Baby murdered by parents hours after social worker’s visit, court told

Lauren Saint George and Darren Hurrell both deny murder, manslaughter, causing or allowing a death and child cruelty.

14 June 2022

A 10-week-old girl was murdered by her parents just hours after a visit from the family’s social worker, a court has heard.

Lily-Mai Hurrell Saint George suffered 18 rib fractures, a leg fracture, and a fatal head injury allegedly caused by forceful shaking at the hands of Lauren Saint George and Darren Hurrell, both 25.

She had been discharged into her parents’ care just six days earlier despite the opposition of hospital staff, a jury was told on Thursday.

Wood Green Crown Court heard that police were called to a domestic incident at the family’s flat in Duckett’s Green, north London, the day before the baby arrived home.

And Haringey social worker Theresa Ferguson told the couple Lily-Mai would have to go into a residential unit around four or five hours before Saint George made a 999 call on the night of January 31 2018, the jury heard.

Darren Hurrell
Darren Hurrell (James Manning/PA)

Lily-Mai was taken to North Middlesex Hospital suffering from injuries in keeping with suspected physical abuse but died two days later on February 2 after being transferred to Great Ormond Street Hospital, said prosecutor Sally O’Neill QC.

Saint George, of Enfield in north London, and Hurrell, of Alvaston in Derby, are on trial, where both deny murder, manslaughter, causing or allowing a death and child cruelty.

Ms O’Neill said: “It is the Crown’s case that these two defendants, Lily-Mai’s parents, were responsible for her death and that these fatal injuries were caused to Lily-Mai by forceful shaking shortly before that 999 call only six days after she had been discharged into their care.”

The court heard the pair had been housed in a small flat while their baby was still in Barnet Hospital, having been born prematurely at 31 weeks.

Ms Ferguson, a social worker with Haringey Child and Family Services, was allocated the case after concerns were raised over the parents’ ability to care for Lily-Mai.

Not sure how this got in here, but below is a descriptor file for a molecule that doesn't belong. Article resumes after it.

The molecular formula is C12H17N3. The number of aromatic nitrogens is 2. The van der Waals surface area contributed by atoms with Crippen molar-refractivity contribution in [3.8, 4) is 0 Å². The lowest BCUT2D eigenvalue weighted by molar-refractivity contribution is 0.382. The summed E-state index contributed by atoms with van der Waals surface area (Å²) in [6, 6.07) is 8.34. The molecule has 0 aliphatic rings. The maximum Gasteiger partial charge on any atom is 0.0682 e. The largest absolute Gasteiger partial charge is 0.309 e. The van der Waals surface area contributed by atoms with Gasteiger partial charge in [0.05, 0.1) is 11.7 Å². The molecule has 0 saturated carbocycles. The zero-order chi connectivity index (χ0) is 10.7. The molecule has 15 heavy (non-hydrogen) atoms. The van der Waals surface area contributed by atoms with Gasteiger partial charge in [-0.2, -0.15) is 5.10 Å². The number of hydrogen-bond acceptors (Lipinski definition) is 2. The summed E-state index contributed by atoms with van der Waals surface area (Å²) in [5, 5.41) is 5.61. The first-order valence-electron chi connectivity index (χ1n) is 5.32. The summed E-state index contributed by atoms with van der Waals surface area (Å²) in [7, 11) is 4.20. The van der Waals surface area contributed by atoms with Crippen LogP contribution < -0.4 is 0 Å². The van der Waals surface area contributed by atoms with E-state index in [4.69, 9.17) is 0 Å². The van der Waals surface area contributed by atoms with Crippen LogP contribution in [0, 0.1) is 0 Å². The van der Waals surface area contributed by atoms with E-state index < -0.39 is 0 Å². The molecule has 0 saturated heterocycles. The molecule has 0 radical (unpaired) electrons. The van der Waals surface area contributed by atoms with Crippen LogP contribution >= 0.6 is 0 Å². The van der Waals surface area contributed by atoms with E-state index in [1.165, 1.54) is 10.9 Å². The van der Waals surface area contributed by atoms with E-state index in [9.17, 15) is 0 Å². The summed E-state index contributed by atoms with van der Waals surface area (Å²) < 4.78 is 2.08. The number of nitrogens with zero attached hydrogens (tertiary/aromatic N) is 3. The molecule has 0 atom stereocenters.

A decision was made to discharge the baby after a meeting that Saint George, who had known mental health issues, stormed out of due to “anger issues”, said Ms O’Neill.

“Almost all of the professionals at the hospital were opposed to the baby being discharged into the parents’ care at home and had expressed their concern about the parents’ ability to meet the baby’s emotional, developmental and physical needs on many occasions to the social services but nonetheless, the decision was made to discharge the baby into the care of her parents and the hospital had to accept that and deal with the situation as best they could,” she said.

Police were called to Hurrell and Saint George’s flat on January 24, the day before Lily-Mai was discharged, over a domestic incident but no offence was disclosed.

On the same day Ms Ferguson made a referral for a “legal gateway meeting” – one of the options available to the social services to take steps to intervene in the care of a baby – but went on annual leave the following day.

Ms O’Neill said: “To describe this timing as unfortunate is perhaps to understate the problem.”

A duty social worker visited the family on January 26 while Ms Ferguson made a home visit when she returned to work on January 30, followed by the health visitor, Alberta Nyantaki, on the same day.

Although Ms Nyantaki concluded that Lily-Mai’s needs were being “satisfactorily met”, she expressed “serious concerns” to Ms Ferguson, who told her the threshold for a child care protection plan had been met because of the couple’s volatility, the court heard.

That legal process, in the form of a legal gateway meeting, began the following day and Ms Ferguson visited the flat at around 3pm to explain options for a residential placement for the family or for Hurrell and the baby to go in without Saint George.

“Lauren Saint George reacted by becoming irate and saying that she wasn’t going into a unit and Theresa Ferguson could take the baby,” said Ms O’Neill, who explained that Hurrell agreed he would go into the unit.

“Theresa Ferguson left apparently confident in Darren Hurrell’s ability to protect Lily-Mai in the home and accepted his assurance that he would go to the residential unit the following day.

“Lily-Mai’s collapse happened later that day. The 999 call was made at 21.08 later that day so about four or five hours after Theresa Ferguson had left the family.”

The five-week trial continues.

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